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Bobby Owen

Leaving school aged 16, Bobby served an apprenticeship as a heating engineer in Liverpool until he was 21 years old. During this time, he took out and stripped down old boilers, and installed new ones into convents, churches and children's homes. This work involved the use of asbestos-cased pipe insulation materials. At the time of his apprenticeship, Bobby "didn't know anything about asbestos". Beyond this time, Bobby never worked with asbestos again.

Following a couple of other jobs, and undertaking academic studies, Bobby ultimately achieved chartered member status of the Institution of Occupational Health and Safety (CMIOSH). His achievements in health and safety culminated in him becoming a Chartered Safety and Health Practitioner and setting up a health and safety business with a friend during the 1990's.

Just after Christmas 2005, Bobby lost his appetite and started losing weight. In July 2006, having lost 2 stone in weight, I persuaded Bobby to visit his doctor. During the consultation with his GP, Bobby informed him that he had been getting breathless and, as a result he was sent for a chest X-ray. He went on to have several X-rays and CT scans, and was diagnosed with mesothelioma on the 8th September 2006. At the time of his diagnosis, Bobby was given 12 months to live.

Despite having a diagnosis of mesothelioma, Bobby continued working. He managed to continue doing this right through to February 2007, even though he had begun to experience extreme pain in his right leg. Bobby went on to develop secondary tumours in his spine which damaged his central nervous system to such an extent that by the morning of the 22nd February 2007, he was unable to support his weight on his left leg. This paralysis left him wheelchair-bound. Following stays in hospital and a Marie Curie hospice, Bobby returned home in March 2007. Not long after this, on the 29th March 2007, Bobby wrote an article about his own personal case study for Safety & Health Practitioner (SHP), the official magazine of IOSH. The very next day- March 30th, Bobby sadly passed away. He was 61 years old.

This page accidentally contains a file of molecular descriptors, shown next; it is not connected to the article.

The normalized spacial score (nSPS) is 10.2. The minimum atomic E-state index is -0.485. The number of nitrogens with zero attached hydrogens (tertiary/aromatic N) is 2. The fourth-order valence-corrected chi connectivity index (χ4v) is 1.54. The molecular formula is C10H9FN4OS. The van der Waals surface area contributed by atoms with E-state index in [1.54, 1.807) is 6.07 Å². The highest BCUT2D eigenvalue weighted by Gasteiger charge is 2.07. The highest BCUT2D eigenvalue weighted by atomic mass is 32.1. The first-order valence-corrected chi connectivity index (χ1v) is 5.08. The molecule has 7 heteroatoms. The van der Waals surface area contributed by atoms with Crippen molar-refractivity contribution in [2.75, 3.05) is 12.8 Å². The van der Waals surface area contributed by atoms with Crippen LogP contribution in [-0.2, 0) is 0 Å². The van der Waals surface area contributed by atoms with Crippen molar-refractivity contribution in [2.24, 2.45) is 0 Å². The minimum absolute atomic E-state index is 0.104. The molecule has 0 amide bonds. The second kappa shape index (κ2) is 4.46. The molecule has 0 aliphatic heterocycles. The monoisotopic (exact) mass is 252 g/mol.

"You know I lost a good man and the world lost a good man, he was doing good work all his life trying to help others in different areas of health and safety".

Unfortunately, Bobby never got to celebrate his 35th wedding anniversary with me which would have been on the 9th December 2007. Since his death, our daughter has had to undergo bereavement counselling to help her deal with the tragic loss of her father, and her son (Bobby's only grandchild), wants his "gan-gan" back.

Bobby himself stated in his article for the SHP magazine, "I am putting a brave face on it, but I would rather have had another 20 years of life" His wife Helena, in speaking to youngsters just starting out in a trade in maintenance/repair, stresses that "if you want to live 'til you're 80 get the experts advice first before you tackle anything, and make sure that you've got protective clothing. Helena goes on to say, "it's not nice your family looking at you dying". She adds, "take all the precautions that the company tells you to take, and if you think you need more ask". In talking about Bobby's mesothelioma, Helena also highlights the tragic fact that, "he never thought he would have got it, he was out warning other people about it, and not knowing he was carrying it himself all these years".

Updated 2012-10-04